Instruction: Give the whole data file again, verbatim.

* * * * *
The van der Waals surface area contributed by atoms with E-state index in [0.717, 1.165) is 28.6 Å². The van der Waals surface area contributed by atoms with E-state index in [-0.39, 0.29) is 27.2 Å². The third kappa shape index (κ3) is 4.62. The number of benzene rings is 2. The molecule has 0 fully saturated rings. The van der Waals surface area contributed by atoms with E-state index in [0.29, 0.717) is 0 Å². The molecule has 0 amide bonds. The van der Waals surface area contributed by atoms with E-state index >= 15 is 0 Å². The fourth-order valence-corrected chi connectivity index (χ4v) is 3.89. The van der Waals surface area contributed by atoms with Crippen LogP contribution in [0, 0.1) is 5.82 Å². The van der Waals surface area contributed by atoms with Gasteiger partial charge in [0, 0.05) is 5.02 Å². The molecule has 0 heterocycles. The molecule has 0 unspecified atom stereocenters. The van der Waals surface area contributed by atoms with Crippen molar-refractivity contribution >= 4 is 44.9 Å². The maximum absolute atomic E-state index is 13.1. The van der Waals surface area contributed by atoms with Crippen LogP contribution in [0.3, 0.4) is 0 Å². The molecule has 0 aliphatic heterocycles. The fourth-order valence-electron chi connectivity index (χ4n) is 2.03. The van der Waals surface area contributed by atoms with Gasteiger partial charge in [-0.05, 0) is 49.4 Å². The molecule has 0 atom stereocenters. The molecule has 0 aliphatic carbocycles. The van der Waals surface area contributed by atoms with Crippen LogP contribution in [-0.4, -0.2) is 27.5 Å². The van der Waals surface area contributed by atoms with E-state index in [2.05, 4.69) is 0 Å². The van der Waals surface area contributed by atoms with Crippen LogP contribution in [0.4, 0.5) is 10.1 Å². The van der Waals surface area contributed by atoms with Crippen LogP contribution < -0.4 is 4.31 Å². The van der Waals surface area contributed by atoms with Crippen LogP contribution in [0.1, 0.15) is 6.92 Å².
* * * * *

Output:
The van der Waals surface area contributed by atoms with E-state index in [0.717, 1.165) is 28.6 Å². The van der Waals surface area contributed by atoms with E-state index in [-0.39, 0.29) is 27.2 Å². The third kappa shape index (κ3) is 4.62. The number of benzene rings is 2. The molecule has 0 fully saturated rings. The van der Waals surface area contributed by atoms with E-state index in [0.29, 0.717) is 0 Å². The molecule has 0 amide bonds. The van der Waals surface area contributed by atoms with E-state index >= 15 is 0 Å². The fourth-order valence-corrected chi connectivity index (χ4v) is 3.89. The van der Waals surface area contributed by atoms with Crippen LogP contribution in [0, 0.1) is 5.82 Å². The van der Waals surface area contributed by atoms with Gasteiger partial charge in [0, 0.05) is 5.02 Å². The molecule has 0 heterocycles. The molecule has 0 unspecified atom stereocenters. The van der Waals surface area contributed by atoms with Crippen molar-refractivity contribution >= 4 is 44.9 Å². The maximum absolute atomic E-state index is 13.1. The van der Waals surface area contributed by atoms with Crippen LogP contribution in [0.3, 0.4) is 0 Å². The molecule has 0 aliphatic heterocycles. The fourth-order valence-electron chi connectivity index (χ4n) is 2.03. The van der Waals surface area contributed by atoms with Gasteiger partial charge in [-0.05, 0) is 49.4 Å². The molecule has 0 atom stereocenters. The molecule has 0 aliphatic carbocycles. The van der Waals surface area contributed by atoms with Crippen LogP contribution in [-0.4, -0.2) is 27.5 Å². The van der Waals surface area contributed by atoms with E-state index in [2.05, 4.69) is 0 Å². The van der Waals surface area contributed by atoms with Crippen LogP contribution in [0.4, 0.5) is 10.1 Å². The van der Waals surface area contributed by atoms with Crippen LogP contribution < -0.4 is 4.31 Å². The van der Waals surface area contributed by atoms with Crippen LogP contribution in [0.1, 0.15) is 6.92 Å².